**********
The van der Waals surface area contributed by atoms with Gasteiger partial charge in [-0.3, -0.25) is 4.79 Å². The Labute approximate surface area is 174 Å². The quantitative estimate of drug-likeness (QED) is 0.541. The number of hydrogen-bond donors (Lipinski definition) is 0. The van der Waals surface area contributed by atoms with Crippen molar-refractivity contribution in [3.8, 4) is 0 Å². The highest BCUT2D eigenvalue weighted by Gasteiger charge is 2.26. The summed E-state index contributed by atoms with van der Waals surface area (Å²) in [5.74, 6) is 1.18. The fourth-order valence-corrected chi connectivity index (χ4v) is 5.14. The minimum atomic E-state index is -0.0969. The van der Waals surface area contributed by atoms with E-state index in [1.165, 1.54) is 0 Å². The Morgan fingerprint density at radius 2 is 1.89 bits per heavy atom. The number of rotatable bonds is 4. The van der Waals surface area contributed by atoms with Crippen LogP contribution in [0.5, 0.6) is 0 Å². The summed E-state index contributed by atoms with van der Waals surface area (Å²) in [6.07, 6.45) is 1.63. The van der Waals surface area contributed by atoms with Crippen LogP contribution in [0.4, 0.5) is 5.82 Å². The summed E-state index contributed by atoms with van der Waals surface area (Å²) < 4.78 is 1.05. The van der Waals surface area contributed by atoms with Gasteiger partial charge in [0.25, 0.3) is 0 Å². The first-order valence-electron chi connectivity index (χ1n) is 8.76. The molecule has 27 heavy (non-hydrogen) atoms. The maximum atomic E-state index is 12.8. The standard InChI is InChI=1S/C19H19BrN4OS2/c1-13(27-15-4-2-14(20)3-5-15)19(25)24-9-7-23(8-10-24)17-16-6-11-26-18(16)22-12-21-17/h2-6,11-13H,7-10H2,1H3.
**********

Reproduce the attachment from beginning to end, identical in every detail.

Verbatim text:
The van der Waals surface area contributed by atoms with Gasteiger partial charge in [-0.3, -0.25) is 4.79 Å². The Labute approximate surface area is 174 Å². The quantitative estimate of drug-likeness (QED) is 0.541. The number of hydrogen-bond donors (Lipinski definition) is 0. The van der Waals surface area contributed by atoms with Crippen molar-refractivity contribution in [3.8, 4) is 0 Å². The highest BCUT2D eigenvalue weighted by Gasteiger charge is 2.26. The summed E-state index contributed by atoms with van der Waals surface area (Å²) in [5.74, 6) is 1.18. The fourth-order valence-corrected chi connectivity index (χ4v) is 5.14. The minimum atomic E-state index is -0.0969. The van der Waals surface area contributed by atoms with E-state index in [1.165, 1.54) is 0 Å². The Morgan fingerprint density at radius 2 is 1.89 bits per heavy atom. The number of rotatable bonds is 4. The van der Waals surface area contributed by atoms with Crippen LogP contribution in [0.5, 0.6) is 0 Å². The summed E-state index contributed by atoms with van der Waals surface area (Å²) in [6.07, 6.45) is 1.63. The van der Waals surface area contributed by atoms with Crippen LogP contribution in [0.4, 0.5) is 5.82 Å². The summed E-state index contributed by atoms with van der Waals surface area (Å²) < 4.78 is 1.05. The van der Waals surface area contributed by atoms with Gasteiger partial charge in [0.25, 0.3) is 0 Å². The first-order valence-electron chi connectivity index (χ1n) is 8.76. The molecule has 27 heavy (non-hydrogen) atoms. The maximum atomic E-state index is 12.8. The standard InChI is InChI=1S/C19H19BrN4OS2/c1-13(27-15-4-2-14(20)3-5-15)19(25)24-9-7-23(8-10-24)17-16-6-11-26-18(16)22-12-21-17/h2-6,11-13H,7-10H2,1H3.